How did two characters become romantically involved?  Sometimes it's important to show this, other times it's enough to show they're interested in each other.  Then, when we rejoin them at a later time, it's natrual they should be a couple.

A lot of this boils down to this: Don't belabor the obvious.  Don't bore the reader with details she can easily assume.

On the other hand, I've read books where some important piece of business takes place off stage while the narrative follows some character at a dinner party or driving a car or something.  (This especially seems to afflict the soap opera strips on the newspaper comics page, where Judge Parker or Mary Worth are always arriving on the scene right after something interesting happened.)

Here are some general rules on when to leave it out or include a scene:

Leave in
- Important character development
- Fights, arguments, conflict
- Action that moves the story along
- Unusual, weird, don't see that every day

Leave out
- Spatial movement.  Just go to the scene where something is happening, and we'll assume the characters know how to get there.  The exception, of course, is where the travel itself is important to the plot.
- Logically necessary but obvious developments.  It may be important that a character, say, has a fully-stocked refrigerator, but you don't need to show us the shopping trip.
- Sex.  For some reason sex is usually pretty boring to read in books.  Maybe because it interrupts the plot action?  Just give us a hint that it's about to happen, and then move on.
- Boring things.  Even if they're necessary for the plot, try to find a way to cut a scene that feels boring.  Maybe have the next scene start right after the necessary but boring scene took place, and have characters mention that it happened.

Here's a rule of thumb: If it bores you when you're writing it, it will bore the reader when she reads it.

Tuesday, March 5, 2013

What I'm Reading: Esther

Can you name the two books of the Bible named after women?  OK, you read the title of this blog post, so you got Esther.  The other is Ruth.  I read Esther as part of my Lenten reading this year and found it fairly delightful.  I'd say both of these are among my favorite Bible books.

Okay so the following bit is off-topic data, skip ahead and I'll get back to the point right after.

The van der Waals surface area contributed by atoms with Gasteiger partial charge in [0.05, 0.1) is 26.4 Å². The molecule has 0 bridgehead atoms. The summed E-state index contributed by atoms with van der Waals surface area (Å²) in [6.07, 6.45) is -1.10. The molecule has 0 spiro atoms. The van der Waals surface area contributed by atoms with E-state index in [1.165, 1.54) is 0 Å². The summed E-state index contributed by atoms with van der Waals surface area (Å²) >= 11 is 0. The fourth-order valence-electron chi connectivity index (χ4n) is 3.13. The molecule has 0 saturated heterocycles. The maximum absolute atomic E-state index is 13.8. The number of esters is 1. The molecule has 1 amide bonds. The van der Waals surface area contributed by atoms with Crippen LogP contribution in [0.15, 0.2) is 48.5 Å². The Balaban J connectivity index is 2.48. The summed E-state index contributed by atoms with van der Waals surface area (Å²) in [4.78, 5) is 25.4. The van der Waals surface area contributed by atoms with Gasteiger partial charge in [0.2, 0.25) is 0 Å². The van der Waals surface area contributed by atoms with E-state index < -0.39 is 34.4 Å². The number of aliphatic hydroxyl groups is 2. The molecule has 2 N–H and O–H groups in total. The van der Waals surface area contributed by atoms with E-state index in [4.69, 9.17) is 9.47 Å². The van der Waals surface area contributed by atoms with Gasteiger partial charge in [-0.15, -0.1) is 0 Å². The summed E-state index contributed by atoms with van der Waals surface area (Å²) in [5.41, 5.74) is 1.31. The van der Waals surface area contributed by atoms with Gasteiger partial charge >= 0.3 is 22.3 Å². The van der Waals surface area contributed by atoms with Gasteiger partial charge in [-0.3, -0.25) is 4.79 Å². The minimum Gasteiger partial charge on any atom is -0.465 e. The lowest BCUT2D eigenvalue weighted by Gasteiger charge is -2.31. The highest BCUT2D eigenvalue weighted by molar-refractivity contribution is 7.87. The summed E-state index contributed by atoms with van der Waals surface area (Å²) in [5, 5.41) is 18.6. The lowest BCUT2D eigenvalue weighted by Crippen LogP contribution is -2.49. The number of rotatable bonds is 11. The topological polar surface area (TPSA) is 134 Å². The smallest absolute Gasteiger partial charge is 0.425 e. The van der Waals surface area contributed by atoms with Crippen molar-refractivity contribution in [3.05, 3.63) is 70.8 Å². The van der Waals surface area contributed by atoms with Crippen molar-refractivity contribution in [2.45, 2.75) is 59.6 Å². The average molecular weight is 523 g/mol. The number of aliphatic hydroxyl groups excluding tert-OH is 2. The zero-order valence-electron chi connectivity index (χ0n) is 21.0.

Esther takes place during the Babylonian exile, when the Jews had been dispersed from the Holy Land and were living in various cities in the Babylonian, later Persian, Empire.  The Persian King Xerxes loses his wife and after a period of mourning, searches the empire for a new woman to become his queen.  The extraordinarily beautiful Esther attracts his eye.  On the advice of her cousin, Mordecai, who is a high official in Xerxes's court, she does not reveal her Jewish ethnicity.

Haman, a vain and cruel man, becomes chief advisor to Xerxes.  This gives him a lot of power, which he loves to lord over others, demanding they bow and scape to him.  Mordecai refuses to do so, however (the implication, I think, is that he only bows to the Lord).  Haman's ego is pricked, so he formulates revenge against Mordecai.  He tells Xerxes of a people in his empire who have different customs and do not follow the imperial laws.  Shouldn't the king pass a law to annihilate these people? he asks, without specifying who they might be.

Xerxes, who doesn't seem too actively involved in running his empire, agrees, and written proclamations are sent to cities across the land that on a certain date, Jews shall be killed and their property plundered.  So Mordecai has Esther arrange a banquet for King Xerxes and Haman, and at that banquet, she tells the king that she and her people have been slated for annihilation.

When the king hears this, he demands to know who is responsible, and Esther points out Haman and reveals that she is a Jew, and Haman has led the king to sign the order for the death of her people.  King Xerxes has Haman killed, and his order is relieved.  To commemorate this occasion, the Jews even still celebrate the holiday of Purim every year during the Jewish month of Adar (that is, late February or early March).

There's quite a bit more complication, but this is the essence of the story, and it's a joy to read.  It's one of the few books of the Bible with a real sense of humor--a subplot concerning Haman's assumption that the king wishes to honor him on a certain occasion, when really he wishes to honor Mordecai, is particularly funny.  If you are interested in reading the Bible, but you think it would be dry and boring, give the wry, ironic book of Esther or the gentle, wise book of Ruth a try.